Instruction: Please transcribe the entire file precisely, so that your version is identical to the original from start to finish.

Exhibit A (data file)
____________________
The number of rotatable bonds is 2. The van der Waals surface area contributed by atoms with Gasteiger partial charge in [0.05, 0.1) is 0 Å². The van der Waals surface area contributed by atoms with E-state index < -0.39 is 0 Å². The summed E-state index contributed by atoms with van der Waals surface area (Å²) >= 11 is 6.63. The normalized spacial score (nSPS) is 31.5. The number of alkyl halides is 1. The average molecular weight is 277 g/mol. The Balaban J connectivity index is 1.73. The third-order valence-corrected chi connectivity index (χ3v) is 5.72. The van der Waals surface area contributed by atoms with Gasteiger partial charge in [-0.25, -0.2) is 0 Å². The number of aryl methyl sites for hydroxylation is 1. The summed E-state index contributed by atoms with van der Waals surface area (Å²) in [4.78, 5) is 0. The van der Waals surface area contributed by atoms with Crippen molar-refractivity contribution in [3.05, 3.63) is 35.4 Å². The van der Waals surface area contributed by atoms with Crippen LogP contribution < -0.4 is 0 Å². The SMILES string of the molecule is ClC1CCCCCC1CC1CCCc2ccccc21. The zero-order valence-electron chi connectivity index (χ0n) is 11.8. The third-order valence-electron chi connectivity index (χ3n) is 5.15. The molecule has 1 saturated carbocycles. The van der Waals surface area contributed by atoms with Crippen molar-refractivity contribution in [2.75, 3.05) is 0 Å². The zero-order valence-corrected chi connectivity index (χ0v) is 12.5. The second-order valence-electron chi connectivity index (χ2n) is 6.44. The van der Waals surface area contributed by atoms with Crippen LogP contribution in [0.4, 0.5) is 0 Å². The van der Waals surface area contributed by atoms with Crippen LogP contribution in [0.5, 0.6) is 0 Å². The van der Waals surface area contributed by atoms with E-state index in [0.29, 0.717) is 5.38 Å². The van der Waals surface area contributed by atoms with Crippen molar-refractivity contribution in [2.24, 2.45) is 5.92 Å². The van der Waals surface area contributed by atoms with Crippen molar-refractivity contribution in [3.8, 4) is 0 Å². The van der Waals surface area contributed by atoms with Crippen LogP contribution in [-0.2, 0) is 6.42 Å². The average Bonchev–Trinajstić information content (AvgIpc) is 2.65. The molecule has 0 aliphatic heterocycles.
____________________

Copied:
The number of rotatable bonds is 2. The van der Waals surface area contributed by atoms with Gasteiger partial charge in [0.05, 0.1) is 0 Å². The van der Waals surface area contributed by atoms with E-state index < -0.39 is 0 Å². The summed E-state index contributed by atoms with van der Waals surface area (Å²) >= 11 is 6.63. The normalized spacial score (nSPS) is 31.5. The number of alkyl halides is 1. The average molecular weight is 277 g/mol. The Balaban J connectivity index is 1.73. The third-order valence-corrected chi connectivity index (χ3v) is 5.72. The van der Waals surface area contributed by atoms with Gasteiger partial charge in [-0.25, -0.2) is 0 Å². The number of aryl methyl sites for hydroxylation is 1. The summed E-state index contributed by atoms with van der Waals surface area (Å²) in [4.78, 5) is 0. The van der Waals surface area contributed by atoms with Crippen molar-refractivity contribution in [3.05, 3.63) is 35.4 Å². The van der Waals surface area contributed by atoms with Crippen LogP contribution < -0.4 is 0 Å². The SMILES string of the molecule is ClC1CCCCCC1CC1CCCc2ccccc21. The zero-order valence-electron chi connectivity index (χ0n) is 11.8. The third-order valence-electron chi connectivity index (χ3n) is 5.15. The molecule has 1 saturated carbocycles. The van der Waals surface area contributed by atoms with Crippen molar-refractivity contribution in [2.75, 3.05) is 0 Å². The zero-order valence-corrected chi connectivity index (χ0v) is 12.5. The second-order valence-electron chi connectivity index (χ2n) is 6.44. The van der Waals surface area contributed by atoms with Crippen LogP contribution in [0.4, 0.5) is 0 Å². The van der Waals surface area contributed by atoms with Crippen LogP contribution in [0.5, 0.6) is 0 Å². The van der Waals surface area contributed by atoms with E-state index in [0.29, 0.717) is 5.38 Å². The van der Waals surface area contributed by atoms with Crippen molar-refractivity contribution in [2.24, 2.45) is 5.92 Å². The van der Waals surface area contributed by atoms with Crippen molar-refractivity contribution in [3.8, 4) is 0 Å². The van der Waals surface area contributed by atoms with Crippen LogP contribution in [-0.2, 0) is 6.42 Å². The average Bonchev–Trinajstić information content (AvgIpc) is 2.65. The molecule has 0 aliphatic heterocycles.